Here’s How Much BS Cheerleaders Actually Go Through
The “is cheerleading even a sport” debate has existed for as long as cheerleading has, but now that it’s been provisionally approved for the Olympics, you would have thought this issue would finally have been put to rest.
But sadly, that’s not the case.
Mica Severe, a 21 year-old college student who cheers competitively, hears people constantly minimize the sport.
“People ask me, ‘Don’t you just shake pom poms? What’s so hard about that?'” She said. “Even though I have to work my butt off! My body is exhausted.”
As a former cheerleader myself, I can attest that this reaction to cheerleading isn’t remotely atypical. I went on a podcast a few weeks ago, only to hear the hosts refer to it as just “an activity.” One argument was that it’s judged and therefore too subjective to be a sport, which would mean that gymnastics, diving, and figure skating all don’t count either. They also said that it can be reduced to a series of claps, jumps, and the words, “Ready, okay!” which ignores all of the other, more important aspects of cheerleading.
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Korina Rud, a 23 year-old law student with four years of competitive cheerleading under her belt, is also used to having to prove that it’s a sport.
“It requires the stamina and athleticism most physically demanding sports require,” she explained. “But it’s often overlooked because cheerleading was always seen as moral support to other athletes. Even now, the dance and vocal aspect of cheerleading throws people off and allows them to discredit it.”
Cheerleaders are also seen as inherently promiscuous, even when they’re in high school and haven’t actually had sex yet.
When I made my first cheerleading team at fourteen, my coach congratulated the new girls and then immediately warned us to represent the team properly by not being huge whores. She didn’t want us touching members of the opposite sex while in uniform, or constantly hanging out with guys, so we were tasked with policing and shaming each other. At one practice, I remember the captain saying, “If you’re a hoe, I’m gonna call you a hoe and there’s the door.”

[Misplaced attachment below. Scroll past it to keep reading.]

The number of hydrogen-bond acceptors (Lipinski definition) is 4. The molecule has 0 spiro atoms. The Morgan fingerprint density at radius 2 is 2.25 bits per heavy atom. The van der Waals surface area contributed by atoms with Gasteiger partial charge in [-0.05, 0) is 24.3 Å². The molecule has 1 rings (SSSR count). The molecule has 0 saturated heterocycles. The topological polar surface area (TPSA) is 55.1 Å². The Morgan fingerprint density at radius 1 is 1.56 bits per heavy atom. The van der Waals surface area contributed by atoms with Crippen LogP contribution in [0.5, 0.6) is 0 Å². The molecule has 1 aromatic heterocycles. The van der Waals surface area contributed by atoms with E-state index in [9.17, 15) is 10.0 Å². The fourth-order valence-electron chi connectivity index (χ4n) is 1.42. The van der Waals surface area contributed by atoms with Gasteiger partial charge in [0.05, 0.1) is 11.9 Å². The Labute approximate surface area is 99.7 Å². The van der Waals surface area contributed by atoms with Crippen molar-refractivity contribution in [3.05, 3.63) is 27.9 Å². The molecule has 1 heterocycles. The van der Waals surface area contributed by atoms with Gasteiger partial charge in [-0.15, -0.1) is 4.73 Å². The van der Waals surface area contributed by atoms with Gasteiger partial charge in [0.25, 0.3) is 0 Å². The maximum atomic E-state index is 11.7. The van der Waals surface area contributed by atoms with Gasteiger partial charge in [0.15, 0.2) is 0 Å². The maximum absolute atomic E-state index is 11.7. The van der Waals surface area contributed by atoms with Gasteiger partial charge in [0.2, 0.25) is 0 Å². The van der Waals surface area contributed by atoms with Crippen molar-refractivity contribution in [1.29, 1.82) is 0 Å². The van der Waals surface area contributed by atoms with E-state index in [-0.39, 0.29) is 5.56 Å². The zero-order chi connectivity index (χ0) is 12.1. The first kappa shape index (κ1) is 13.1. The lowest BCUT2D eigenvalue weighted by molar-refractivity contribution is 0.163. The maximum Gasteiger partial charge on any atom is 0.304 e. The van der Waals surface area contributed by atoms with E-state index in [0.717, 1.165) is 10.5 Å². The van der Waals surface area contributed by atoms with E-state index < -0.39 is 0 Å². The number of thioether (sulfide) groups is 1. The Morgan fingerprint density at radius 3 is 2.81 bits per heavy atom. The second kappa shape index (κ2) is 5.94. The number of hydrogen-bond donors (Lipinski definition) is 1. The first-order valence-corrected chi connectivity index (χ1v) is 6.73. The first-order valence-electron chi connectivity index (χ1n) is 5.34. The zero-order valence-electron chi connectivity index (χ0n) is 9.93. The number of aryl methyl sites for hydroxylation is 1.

My high school certainly wasn’t outside of the norm. A Texas high school kicked a member off their cheerleading team for kissing her boyfriend, even though her boyfriend remained on the football team. And a Utah cheerleading squad was told their uniforms were too distracting to men – as if swimmers don’t compete in basically underwear). Being a cheerleader means your sexuality is monitored and controlled by coaches, faculty, and captains, and you’re automatically seen as less worthy of respect.
When you look at the fact that NFL cheerleaders make considerably less than the athletes they support – some of them were even making less than minimum wage for 10+ hour days – you can see the clear way that discrediting the sport translates to the actual shitty way cheerleaders are treated and under-compensated.
It even meant that while my college had the budget for swimming, wrestling, and basketball, we couldn’t even get insurance or team uniforms because we were really “a club.” My freshman year was marked by selling fundraising lollipops in Central Park. So while other teams jumped into training for the season, we jumped into trying to afford ours.
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Despite all of the additional BS, there are still more than 1.5 million cheerleaders in America giving the sport their all. It might mean juggling multiple practices, work outs, flexibility training, performances, and competitions, all while navigating a culture that treats us like trash, but it still feels so worth it.
And when someone can only focus on the clapping and spirit fingers or they automatically tie cheer to sexuality, they’re just willfully ignoring all of the physically strenuous aspects of the sport. It’s low-key sexist and high-key annoying, but since cheer is finally being recognized by the International Olympic Committee, I’m hoping perceptions change.
After all, if it was so easy, wouldn’t every man be be good at it?